The software maker's revised premium editions' share estimates prompt a rosy prediction by one analyst.

Gregg Keizer, Contributor

January 26, 2007

2 Min Read

Microsoft's decision to offer higher-end editions of Windows Vista could pay off in 2007 with millions more in its pocket, a financial analyst said Friday.

Although criticized by some users and pundits for their higher cost, the premium versions of Vista -- particularly Ultimate ($399 for full version, $259 for upgrade) but also Home Premium ($239/$159) -- could add hundreds of millions to Microsoft's bottom line this year.

"We believe upside to our 2007 client revenue estimate could come from a higher premium mix, and a bigger contribution of Vista Ultimate to the premium mix," said David Hilal, an analyst with Friedman, Billings, Ramsey & Co., in a research note to clients.

Hilal's optimism was due to Microsoft's revamped estimate of the Windows mix it expects to sell during the rest of fiscal 2007. In a conference call Thursday to announce second-quarter earnings, Microsoft CFO Chris Liddell revised the estimate of premium editions' share upward to 60% of all sales from an earlier forecast of 54%.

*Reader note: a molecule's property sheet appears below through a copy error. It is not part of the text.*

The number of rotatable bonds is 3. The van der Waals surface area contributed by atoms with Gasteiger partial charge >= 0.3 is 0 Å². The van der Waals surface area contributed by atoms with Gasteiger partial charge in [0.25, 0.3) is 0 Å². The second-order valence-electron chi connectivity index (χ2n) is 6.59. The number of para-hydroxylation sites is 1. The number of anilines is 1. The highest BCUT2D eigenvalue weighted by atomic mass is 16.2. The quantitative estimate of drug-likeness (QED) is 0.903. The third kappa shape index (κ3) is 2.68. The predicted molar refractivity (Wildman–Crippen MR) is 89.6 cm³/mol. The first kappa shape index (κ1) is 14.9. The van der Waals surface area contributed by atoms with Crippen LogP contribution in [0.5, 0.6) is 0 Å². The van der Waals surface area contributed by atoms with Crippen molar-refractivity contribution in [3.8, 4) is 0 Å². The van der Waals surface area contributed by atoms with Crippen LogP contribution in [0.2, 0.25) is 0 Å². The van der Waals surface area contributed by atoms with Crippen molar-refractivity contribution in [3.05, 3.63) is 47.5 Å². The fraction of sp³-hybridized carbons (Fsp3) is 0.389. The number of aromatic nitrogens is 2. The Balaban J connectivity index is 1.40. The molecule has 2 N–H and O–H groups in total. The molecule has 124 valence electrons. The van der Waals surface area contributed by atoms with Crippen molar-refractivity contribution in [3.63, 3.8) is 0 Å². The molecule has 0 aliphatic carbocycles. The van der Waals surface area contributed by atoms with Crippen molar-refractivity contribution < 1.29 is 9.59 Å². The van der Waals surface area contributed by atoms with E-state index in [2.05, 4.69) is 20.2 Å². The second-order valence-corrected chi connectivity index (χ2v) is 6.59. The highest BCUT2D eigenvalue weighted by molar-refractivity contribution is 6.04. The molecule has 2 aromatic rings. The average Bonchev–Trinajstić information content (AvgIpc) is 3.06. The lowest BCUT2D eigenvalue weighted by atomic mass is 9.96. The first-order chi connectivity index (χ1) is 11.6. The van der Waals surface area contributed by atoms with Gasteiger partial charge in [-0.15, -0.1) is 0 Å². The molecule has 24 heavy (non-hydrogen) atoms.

In fact, during the quarter that ended Dec. 31, the premium mix was at 67%, an increase of 18 percentage points over the year prior and eight points over the first quarter. The uptick, said Microsoft, came from a boost in purchases of Windows XP Media Center, which in turn was driven by the promise of free upgrades to Windows Vista Home Premium for Media Center users when Vista rolls out to consumers next week.

Vista's premium editions look like a good bet, said Hilal. "Due to the increasing demand for multimedia functionality, we believe that Ultimate could do better than our 1% OEM license mix expectation, as consumers that use their home PCs for both entertainment and business purposes will be attracted to the breadth of functions that Ultimate offers," he wrote in the research note.

For every 1% increase in Ultimate's share of the premium mix, Microsoft will gain $150 million in revenue, Hilal estimated. Likewise, for every point increase in Home Premium's share -- which he forecast as nine percent -- Microsoft gets an additional $50 million.

"Our thesis remains intact: we believe Microsoft is embarking on a multiyear, multiproduct cycle that will drive improved revenue growth and expanding margins," Hilal concluded in the note.

Windows Vista will be available Jan. 30 in four retail SKUs (stock-keeping unit): Home Basic, Home Premium, Business, and Ultimate. Full version prices range from $199 for Basic to $399 for Ultimate, while upgrade prices start at $99 for Basic and top out at $259 for Ultimate.

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